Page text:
RE: Cohousing for Seniors
From: Rob Sandelin (robsanmicrosoft.com)
Date: Tue, 31 May 94 09:58 CDT
Peter J Rotton asks: Comments concerning the following would be useful:

3) Does this really work for seniors?

Sharingwood was founded by a senior and of the first five people to 
join, 3  were seniors.  Sharingwood could have easily become a seniors 
community but it was realized by the founders that they did not want 
this sort of lifestyle.  In particular they wanted a strong mixture of 
people and so when I and several other thirtysomethings with kids 
inquired many years ago we were skeptical because there was no one 
supporting kids at the time.

One of the things which has been very wonderful for us is the balance 
we have now. About a third of our population is over 65.   The 
grandmother types have all the kids they want, whenever they want.  As 
a community we help out seniors with chores and other physical labor 
needed and often the seniors have helped out with financial help.

One of our members does housekeeping as a business and a couple of the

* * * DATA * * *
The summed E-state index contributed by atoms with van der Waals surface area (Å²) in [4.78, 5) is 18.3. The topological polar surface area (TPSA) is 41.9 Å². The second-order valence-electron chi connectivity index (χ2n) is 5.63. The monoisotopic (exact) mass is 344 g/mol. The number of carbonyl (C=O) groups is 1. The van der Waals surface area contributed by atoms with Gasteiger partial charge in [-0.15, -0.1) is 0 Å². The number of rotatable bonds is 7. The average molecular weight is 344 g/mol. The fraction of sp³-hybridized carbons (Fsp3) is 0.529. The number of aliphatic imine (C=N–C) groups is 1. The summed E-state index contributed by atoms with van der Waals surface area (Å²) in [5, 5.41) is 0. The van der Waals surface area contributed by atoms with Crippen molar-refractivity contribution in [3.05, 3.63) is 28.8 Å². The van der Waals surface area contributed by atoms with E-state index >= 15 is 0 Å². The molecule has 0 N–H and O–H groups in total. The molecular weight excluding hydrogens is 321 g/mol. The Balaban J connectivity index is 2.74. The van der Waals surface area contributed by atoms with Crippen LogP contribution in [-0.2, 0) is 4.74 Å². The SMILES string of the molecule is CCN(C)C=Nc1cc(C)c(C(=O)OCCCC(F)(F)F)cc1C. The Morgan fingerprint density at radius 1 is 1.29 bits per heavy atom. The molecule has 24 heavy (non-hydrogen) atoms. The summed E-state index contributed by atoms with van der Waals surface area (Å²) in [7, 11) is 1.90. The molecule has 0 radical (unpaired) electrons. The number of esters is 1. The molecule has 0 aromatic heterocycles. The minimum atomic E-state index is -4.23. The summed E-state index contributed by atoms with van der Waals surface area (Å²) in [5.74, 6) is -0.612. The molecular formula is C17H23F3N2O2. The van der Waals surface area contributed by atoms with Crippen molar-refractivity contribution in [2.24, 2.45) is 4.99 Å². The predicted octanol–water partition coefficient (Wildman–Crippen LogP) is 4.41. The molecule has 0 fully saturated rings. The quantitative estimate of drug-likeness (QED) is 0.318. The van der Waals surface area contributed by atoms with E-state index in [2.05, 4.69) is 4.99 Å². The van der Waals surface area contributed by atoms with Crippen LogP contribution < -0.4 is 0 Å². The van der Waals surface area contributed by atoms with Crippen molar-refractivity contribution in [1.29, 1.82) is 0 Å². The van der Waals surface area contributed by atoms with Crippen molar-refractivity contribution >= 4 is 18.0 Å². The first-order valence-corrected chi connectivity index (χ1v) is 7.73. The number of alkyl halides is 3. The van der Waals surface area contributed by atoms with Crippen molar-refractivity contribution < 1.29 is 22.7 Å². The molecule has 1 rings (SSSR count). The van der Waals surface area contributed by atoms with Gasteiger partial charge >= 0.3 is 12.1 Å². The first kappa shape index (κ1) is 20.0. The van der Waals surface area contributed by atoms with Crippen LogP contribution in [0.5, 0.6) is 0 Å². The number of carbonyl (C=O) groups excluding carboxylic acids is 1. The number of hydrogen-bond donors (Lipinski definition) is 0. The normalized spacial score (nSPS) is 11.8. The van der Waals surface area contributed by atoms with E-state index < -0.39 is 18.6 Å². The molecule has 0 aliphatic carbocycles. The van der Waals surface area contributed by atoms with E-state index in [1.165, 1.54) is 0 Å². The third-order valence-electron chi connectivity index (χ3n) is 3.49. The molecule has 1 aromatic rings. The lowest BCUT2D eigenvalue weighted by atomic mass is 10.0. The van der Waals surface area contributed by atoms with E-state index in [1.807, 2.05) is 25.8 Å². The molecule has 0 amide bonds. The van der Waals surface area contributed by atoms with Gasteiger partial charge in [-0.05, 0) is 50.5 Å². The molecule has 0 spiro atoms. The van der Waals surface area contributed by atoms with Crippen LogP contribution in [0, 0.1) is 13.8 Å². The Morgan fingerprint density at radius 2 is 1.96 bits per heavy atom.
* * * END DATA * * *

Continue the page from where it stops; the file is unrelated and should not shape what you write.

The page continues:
seniors are clients so they get household chores done.  Community 
dinner is a real boon and our system allows people to eat without 
having to cook which has worked well for one of the elder bachelors 
(Mel 89 years young).

Some of the older kids get hired out to do garden work and painting and 
the like and also the younger kids have developed special 
relationships. My two year old spends two hours every Tuesday with 
"grandma Rosemary" and my five year old gets chess lessons, cooking 
lessons, art opportunities and paper airplane sessions from the retired 
folks in our community.

The seniors in our community are  financially and physically 
independent.  Since buy in costs for custom homes runs $150,000 and up 
we don't have any low income folks, although our two rental spaces 
could be used by such.  We supported one of our seniors when she fell 
and broke her leg by doing meals and chores and such until she could 
get around, although family members helped her a lot also.  I don't 
think we could provide full physical care on a volunteer basis for an 
elder but we have talked about elder care as a home business and I know 
several people on the phase II task force are interested in making that 
happen in the next phase of our development.

In conversations I have had with our elders could say  that they would 
all NOT want to live in a "seniors community" but would rather be 
integrated with the babies and young adults and everyone else.  The 
real strength of cohousing is that they can be as social as they 
choose, and always have the security of people who will look after them.


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